Source: The Santa Fe New Mexican, November 24, 2013
Posted on: http://envfpn.advisen.com
It is a script destined for a Hollywood movie: A rural, low-income, mostly Hispanic New Mexico county passes a community rights ordinance, bans oil and gas drilling, and is sued by rich, greedy oil and gas barons.
“We’re protecting our water,” say two Mora County commissioners who support the ordinance.
“It’s unconstitutional,” cry the Independent Petroleum Producers of New Mexico and a couple of private property owners who are suing over the ordinance. Their lawsuit was filed Nov. 15 in federal District Court.
People around the U.S. and the world who are deeply concerned about the influence of big corporations and the potential environmental damage from hydraulic fracturing methods — used to tap oil and gas supplies — cheer on Mora County.
But there’s more to this story — nuances and tensions that are hard to uncover unless you were born and raised in this hard-scrabble, beautiful and resilient Northern New Mexico county.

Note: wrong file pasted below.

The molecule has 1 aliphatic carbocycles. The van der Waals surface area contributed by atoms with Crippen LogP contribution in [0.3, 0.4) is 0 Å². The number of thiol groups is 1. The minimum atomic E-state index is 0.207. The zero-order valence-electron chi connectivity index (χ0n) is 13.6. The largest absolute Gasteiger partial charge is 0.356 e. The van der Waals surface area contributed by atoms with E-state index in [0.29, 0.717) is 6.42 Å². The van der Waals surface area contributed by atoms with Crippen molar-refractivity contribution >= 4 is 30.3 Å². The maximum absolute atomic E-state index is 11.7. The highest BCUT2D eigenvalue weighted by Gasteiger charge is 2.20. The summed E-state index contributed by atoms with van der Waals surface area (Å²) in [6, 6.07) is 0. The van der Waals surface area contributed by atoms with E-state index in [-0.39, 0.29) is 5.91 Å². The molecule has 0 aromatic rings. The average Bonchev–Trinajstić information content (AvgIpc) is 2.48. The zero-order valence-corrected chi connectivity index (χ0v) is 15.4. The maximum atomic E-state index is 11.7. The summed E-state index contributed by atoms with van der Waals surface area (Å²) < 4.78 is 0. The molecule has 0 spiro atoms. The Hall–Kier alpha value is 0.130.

Most Mora County residents oppose oil and gas drilling. But some of them say there were better ways to prevent drilling, strategies that had a better chance of standing up in court. They believe the ban was an ill-advised move that will have high costs for an already cash-strapped county government and will gain it nothing except attention.
Others say the ordinance is an example of an outside Anglo group using a poor, minority county for its own ends.
The more than eight-year legal battle by the county to recover damages associated with the Greene County Courthouse addition/renovation project may be over soon.
A joint meeting of the County Commissioners, County Council and Building Corporation is scheduled for 4 p.m. on Monday to consider a settlement agreement resolving all claims in the county’s civil suit against United Consulting Engineers and others that is pending in Owen Circuit Court.
Before the public meeting, the three governmental bodies will meet in a joint executive session at 3 p.m. where legal advisors will spell out the details of the settlement proposal.
Both meetings will be conducted in the third floor meeting room at the courthouse in Bloomfield.
Acceptance of the settlement offer has to take place by a vote conducted in a public meeting, according to Commissioner’s attorney Marilyn Hartman.
Terms of the agreement won’t be announced until the public meeting, Hartman told the Greene County Daily World.
“We have gotten commitments from all of the other parties to a tentative agreement,” Hartman said in explaining if the local bodies approve the settlement Monday, the case will not go to court.…